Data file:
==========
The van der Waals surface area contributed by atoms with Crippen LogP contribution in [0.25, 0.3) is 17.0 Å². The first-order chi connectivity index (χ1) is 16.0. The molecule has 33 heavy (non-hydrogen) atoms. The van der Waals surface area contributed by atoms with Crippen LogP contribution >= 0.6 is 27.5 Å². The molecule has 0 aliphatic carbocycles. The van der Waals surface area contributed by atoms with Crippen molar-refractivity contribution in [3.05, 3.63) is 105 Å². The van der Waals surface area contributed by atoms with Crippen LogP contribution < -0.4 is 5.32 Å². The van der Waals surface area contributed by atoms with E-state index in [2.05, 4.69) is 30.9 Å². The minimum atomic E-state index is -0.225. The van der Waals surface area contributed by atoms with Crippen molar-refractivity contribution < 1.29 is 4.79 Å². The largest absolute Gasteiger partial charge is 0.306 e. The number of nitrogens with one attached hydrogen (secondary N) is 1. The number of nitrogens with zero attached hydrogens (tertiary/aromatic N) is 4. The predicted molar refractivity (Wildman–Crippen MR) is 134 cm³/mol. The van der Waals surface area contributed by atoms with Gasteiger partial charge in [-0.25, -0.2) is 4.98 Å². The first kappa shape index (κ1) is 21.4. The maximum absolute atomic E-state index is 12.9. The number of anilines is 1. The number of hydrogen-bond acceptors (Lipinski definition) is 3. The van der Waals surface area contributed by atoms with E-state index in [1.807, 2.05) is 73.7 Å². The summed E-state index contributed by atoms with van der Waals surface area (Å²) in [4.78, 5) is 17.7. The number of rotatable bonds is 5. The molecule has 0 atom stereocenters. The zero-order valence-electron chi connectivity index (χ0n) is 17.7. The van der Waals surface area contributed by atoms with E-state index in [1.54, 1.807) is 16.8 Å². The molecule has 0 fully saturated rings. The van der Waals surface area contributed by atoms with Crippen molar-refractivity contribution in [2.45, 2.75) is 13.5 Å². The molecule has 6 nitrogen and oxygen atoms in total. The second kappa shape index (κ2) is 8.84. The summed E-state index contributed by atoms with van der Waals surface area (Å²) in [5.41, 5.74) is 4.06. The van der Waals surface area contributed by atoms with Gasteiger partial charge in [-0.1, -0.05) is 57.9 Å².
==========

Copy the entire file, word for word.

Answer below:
The van der Waals surface area contributed by atoms with Crippen LogP contribution in [0.25, 0.3) is 17.0 Å². The first-order chi connectivity index (χ1) is 16.0. The molecule has 33 heavy (non-hydrogen) atoms. The van der Waals surface area contributed by atoms with Crippen LogP contribution >= 0.6 is 27.5 Å². The molecule has 0 aliphatic carbocycles. The van der Waals surface area contributed by atoms with Crippen molar-refractivity contribution in [3.05, 3.63) is 105 Å². The van der Waals surface area contributed by atoms with Crippen LogP contribution < -0.4 is 5.32 Å². The van der Waals surface area contributed by atoms with E-state index in [2.05, 4.69) is 30.9 Å². The minimum atomic E-state index is -0.225. The van der Waals surface area contributed by atoms with Crippen molar-refractivity contribution < 1.29 is 4.79 Å². The largest absolute Gasteiger partial charge is 0.306 e. The number of nitrogens with one attached hydrogen (secondary N) is 1. The number of nitrogens with zero attached hydrogens (tertiary/aromatic N) is 4. The predicted molar refractivity (Wildman–Crippen MR) is 134 cm³/mol. The van der Waals surface area contributed by atoms with Gasteiger partial charge in [-0.25, -0.2) is 4.98 Å². The first kappa shape index (κ1) is 21.4. The maximum absolute atomic E-state index is 12.9. The number of anilines is 1. The number of hydrogen-bond acceptors (Lipinski definition) is 3. The van der Waals surface area contributed by atoms with E-state index in [1.807, 2.05) is 73.7 Å². The summed E-state index contributed by atoms with van der Waals surface area (Å²) in [4.78, 5) is 17.7. The number of rotatable bonds is 5. The molecule has 0 atom stereocenters. The zero-order valence-electron chi connectivity index (χ0n) is 17.7. The van der Waals surface area contributed by atoms with E-state index in [1.54, 1.807) is 16.8 Å². The molecule has 0 fully saturated rings. The van der Waals surface area contributed by atoms with Crippen molar-refractivity contribution in [2.45, 2.75) is 13.5 Å². The molecule has 6 nitrogen and oxygen atoms in total. The second kappa shape index (κ2) is 8.84. The summed E-state index contributed by atoms with van der Waals surface area (Å²) in [5.41, 5.74) is 4.06. The van der Waals surface area contributed by atoms with Gasteiger partial charge in [-0.1, -0.05) is 57.9 Å².